Duquesne 2010 CBI Tournament Preview
Duquesne Dukes - Atlantic 10 Conference (16-15, 7-9)
Big Wins: 12/12 Robert Morris (59-54), 2/17 at Charlotte (83-77), 2/21 Dayton (73-71)
Bad Losses: 11/25 at Western Carolina (77-83), 2/11 Massachusetts (80-84), 3/9 vs St. Bonaventure (71-83)
Coach: Ron Everhart
Probable Duquesne Starters:
Eric Evans, Sophomore, Guard, 10.2 ppg, 3.8 apg
Jason Duty, Senior, Guard, 5.4 ppg, 1.4 apg
Melquan Bolding, Sophomore, Guard, 12.1 ppg, 2.1 apg
Bill Clark, Junior, Guard, 14.1 ppg, 2.1 apg, 6.0 rpg
Damian Saunders, Junior, Forward, 15.0 ppg, 11.3 rpg, 3.0 bpg
Key Duquesne Roleplayers:
Sean Johnson, Freshman, Guard, 5.4 ppg, 1.3 rpg
B.J. Monteiro, Sophomore, Guard, 11.1 ppg, 1.8 apg, 4.3 rpg
Morakinyo Williams, Sophomore, Center, 2.0 ppg, 2.2 rpg
Why The Dukes Can Surprise:
This is a team that can create a lot of scoring opportunities off of steals and blocked shots. And there is one man who deserves the credit for that. Not only does 6-8 junior Damian Saunders average an impressive 3.0 blocks and 2.8 steals per game, but he also leads Duquesne with 15.0 points and 11.3 rebounds. Now those are some impressive and versatile numbers. Saunders can even step outside and hit the mid-range jumper, although he does tend to drift out beyond the arc too often and his free-throw shooting is atrocious.
Bill Clark may be listed as a wing, but the 6-5 junior is the power forward on this team. He ranks second to Saunders in points, rebounds and blocks. B.J. Monteiro is another big 6-5 wing who can spend some time at the power forward position. He is a double-digit scorer who hits the glass hard and plays smart basketball. The true big man that Coach Ron Everhart can call on is Morakinyo Williams. The 7-0 sophomore will not play too many minutes, but he will be needed if Duquesne hopes to make a tournament run past some teams with a couple bruising forwards that Clark and Monteiro will have trouble defending.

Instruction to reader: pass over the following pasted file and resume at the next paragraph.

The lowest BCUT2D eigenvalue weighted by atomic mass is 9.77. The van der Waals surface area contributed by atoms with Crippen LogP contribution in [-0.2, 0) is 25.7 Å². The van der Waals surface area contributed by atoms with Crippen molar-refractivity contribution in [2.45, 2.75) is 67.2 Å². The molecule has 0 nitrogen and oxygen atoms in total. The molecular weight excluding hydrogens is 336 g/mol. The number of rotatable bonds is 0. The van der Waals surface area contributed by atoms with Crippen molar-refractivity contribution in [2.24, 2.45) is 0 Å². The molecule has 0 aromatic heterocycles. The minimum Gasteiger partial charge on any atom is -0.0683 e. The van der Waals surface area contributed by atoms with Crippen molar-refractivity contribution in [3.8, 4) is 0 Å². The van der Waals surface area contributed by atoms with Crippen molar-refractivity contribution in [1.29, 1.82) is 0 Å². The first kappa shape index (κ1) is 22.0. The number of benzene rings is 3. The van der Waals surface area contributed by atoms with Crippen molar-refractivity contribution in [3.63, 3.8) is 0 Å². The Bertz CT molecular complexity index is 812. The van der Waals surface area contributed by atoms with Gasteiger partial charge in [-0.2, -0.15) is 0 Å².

Why The Dukes Can Disappoint:
Coach Everhart has let the team run late in the year and the results have not been too bad. He did the same thing at Northeastern with good results as well. It works because this is a team that is full of athletes who can run up and down the floor. It is nice to have athletes, but finding somebody who could shoot the ball would not force the Dukes to play in transition all day. The team as a whole is just awful from long range and Clark and Jason Duty are really the only outside shooting threats on the team and neither of them are anywhere close to being consistent. The return of a healthy Melquan Bolding could turn things around. Bolding, who missed 13 games early in the campaign with a broken wrist, only shoots 24.3 percent from long range, but he has been slumping since his return. A 32 point effort against Fordham in the season finale may have turned his shooting woes around, but he followed it up with an 0 for 4 effort in the first round of the conference tournament.
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Who To Watch for Duquesne:
Eric Evans has been around for two years now, but it took him a year and a half to become a steady point guard. In conference play this season he has done a great job keeping the turnovers down and creating opportunities for his teammates. He is also a decent scorer and, of course, a bad shooter. But as long as he holds onto the ball, he is doing his job and helping Duquesne win games.
Duquesne By the Numbers:
Scoring Offense: 71.0 (123rd in nation, 5th in conference)
Scoring Defense: 71.2 (239, 9)
Field-Goal Percentage: 42.6 (210, 10)
Field-Goal Defense: 41.3 (79, 7)
Three-Point Field Goals Per Game: 5.5 (245, 10)
Three-Point Field-Goal Percentage: 26.4 (280, 12)
Free-Throw Percentage: 60.9 (328, 14)
Rebound Margin:-3.6 (290, 12)
Assists Per Game: 14.0 (99, 6)
Turnovers Per Game: 14.6 (232, 10)